SATANIC NORTH: We have already started to work with new material and so far, we picked up where we left off when we started the recording process. If there comes up something new to try, then we will but for now no. What comes to live shows we deliver a brutal strike on the audience’s face, focusing on the music and dark visuals.

ANTIHERO: The notion of a new Satanic Panic suggests a provocative and aggressive stance. How do you anticipate audiences and the wider metal community will react to your music and thematic provocations? Are there specific discussions or reflections you hope to trigger?

SATANIC NORTH: We really don’t care what people think or say about us. There will be haters and likers as always.

ANTIHERO: In describing your music as an ‘extreme approach to black metal,’ you’ve set Satanic North apart from contemporaries. What do you consider the most radical or unique aspects of your sound, and how do you hope these will influence or challenge the genre?

SATANIC NORTH: Our raw sound and our way of writing our songs are the strongest aspects. We follow our gut feeling a lot when we sit down to check out new material and that has proven to work perfectly for us, keeping the spontaneity involved at all times. I think a lot of bands would benefit from this style in their songs since it’s getting more and more that someone in the band is writing the material at home alone instead in the rehearsal room with the band and that should work as an influence and a challenge as well.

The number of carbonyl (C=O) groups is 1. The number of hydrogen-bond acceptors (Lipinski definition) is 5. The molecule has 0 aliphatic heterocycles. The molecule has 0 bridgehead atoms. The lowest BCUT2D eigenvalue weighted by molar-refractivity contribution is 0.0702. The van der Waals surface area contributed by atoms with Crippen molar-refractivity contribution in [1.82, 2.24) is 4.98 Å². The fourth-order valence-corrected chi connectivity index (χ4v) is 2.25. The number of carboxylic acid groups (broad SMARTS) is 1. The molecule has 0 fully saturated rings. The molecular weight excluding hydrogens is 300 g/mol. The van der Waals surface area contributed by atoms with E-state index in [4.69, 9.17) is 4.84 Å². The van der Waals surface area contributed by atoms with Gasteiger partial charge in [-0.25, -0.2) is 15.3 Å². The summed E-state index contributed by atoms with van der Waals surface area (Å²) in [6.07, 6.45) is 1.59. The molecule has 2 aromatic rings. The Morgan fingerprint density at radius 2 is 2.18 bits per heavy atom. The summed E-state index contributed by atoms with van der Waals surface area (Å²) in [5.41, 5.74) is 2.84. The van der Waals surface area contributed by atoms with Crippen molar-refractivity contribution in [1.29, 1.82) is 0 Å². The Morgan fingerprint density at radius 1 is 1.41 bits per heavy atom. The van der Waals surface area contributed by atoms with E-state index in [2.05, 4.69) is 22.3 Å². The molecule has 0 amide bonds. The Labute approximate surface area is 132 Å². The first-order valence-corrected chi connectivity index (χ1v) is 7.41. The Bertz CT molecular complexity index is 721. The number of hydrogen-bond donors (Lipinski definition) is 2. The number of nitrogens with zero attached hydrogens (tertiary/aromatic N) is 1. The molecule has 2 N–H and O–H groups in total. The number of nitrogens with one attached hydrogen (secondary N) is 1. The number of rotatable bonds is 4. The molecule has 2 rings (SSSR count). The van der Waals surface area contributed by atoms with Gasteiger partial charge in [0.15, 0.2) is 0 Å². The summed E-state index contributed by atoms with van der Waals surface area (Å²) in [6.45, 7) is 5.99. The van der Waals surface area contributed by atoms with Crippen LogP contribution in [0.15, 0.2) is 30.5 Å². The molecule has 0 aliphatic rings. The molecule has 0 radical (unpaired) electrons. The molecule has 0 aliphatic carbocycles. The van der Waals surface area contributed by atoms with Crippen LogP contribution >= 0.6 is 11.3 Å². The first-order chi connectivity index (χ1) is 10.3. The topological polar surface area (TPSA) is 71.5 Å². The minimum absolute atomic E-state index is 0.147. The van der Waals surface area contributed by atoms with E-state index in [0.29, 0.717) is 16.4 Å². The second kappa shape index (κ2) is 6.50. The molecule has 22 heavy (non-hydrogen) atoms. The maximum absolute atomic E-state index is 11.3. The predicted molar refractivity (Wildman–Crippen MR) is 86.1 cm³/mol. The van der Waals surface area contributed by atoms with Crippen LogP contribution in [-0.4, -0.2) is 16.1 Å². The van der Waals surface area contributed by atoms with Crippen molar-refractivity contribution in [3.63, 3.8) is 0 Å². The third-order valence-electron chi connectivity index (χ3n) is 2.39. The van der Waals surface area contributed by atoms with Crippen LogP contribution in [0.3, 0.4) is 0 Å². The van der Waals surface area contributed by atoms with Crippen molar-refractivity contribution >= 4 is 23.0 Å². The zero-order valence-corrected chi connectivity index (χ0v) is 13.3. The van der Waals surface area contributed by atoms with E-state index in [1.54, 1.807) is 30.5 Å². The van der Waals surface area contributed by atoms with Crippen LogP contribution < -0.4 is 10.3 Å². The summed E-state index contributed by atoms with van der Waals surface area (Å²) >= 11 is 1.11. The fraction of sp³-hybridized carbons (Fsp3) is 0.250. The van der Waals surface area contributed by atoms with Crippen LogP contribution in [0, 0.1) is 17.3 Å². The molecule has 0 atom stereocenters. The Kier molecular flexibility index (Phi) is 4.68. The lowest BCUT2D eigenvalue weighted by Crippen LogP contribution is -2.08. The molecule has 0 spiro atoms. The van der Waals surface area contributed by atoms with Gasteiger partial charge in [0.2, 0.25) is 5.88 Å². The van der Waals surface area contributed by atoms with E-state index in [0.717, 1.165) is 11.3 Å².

ANTIHERO: The Finnish metal scene is renowned for its depth and diversity. How has this rich cultural backdrop influenced the Satanic North’s identity and sound? Are there aspects of Finnish metal or cultural narratives that you find seeping into your music?

SATANIC NORTH: Finland is one of the metal capitals in the world so of course it has influenced our sound and style but mostly about how we don’t want to sound but instead dig a little deeper till we found our style and sound. Impaled Nazarene being one big influence in how to keep the songs a bit shorter and more fist in your face style. Finnish melancholy can be heard throughout the album and a lot of influence from outside of Finland.

ANTIHERO: With Satanic North positioned as a fresh force in black metal, where do you see the genre heading in the next decade, and what role do you envision for yourselves in its evolution? Are there trends or changes within black metal that you aim to inspire or combat?

SATANIC NORTH: As long as the songs keep coming out of us, we´ll continue spreading our Hatred and Blasphemy around the world. Where this genre is heading, I cannot tell, this is still very marginal music style, so I don’t see any bigger changes coming up and I kind of don’t even want to see. It’s about the music and that should count.



Scott Martin

Photographer - California - Bay area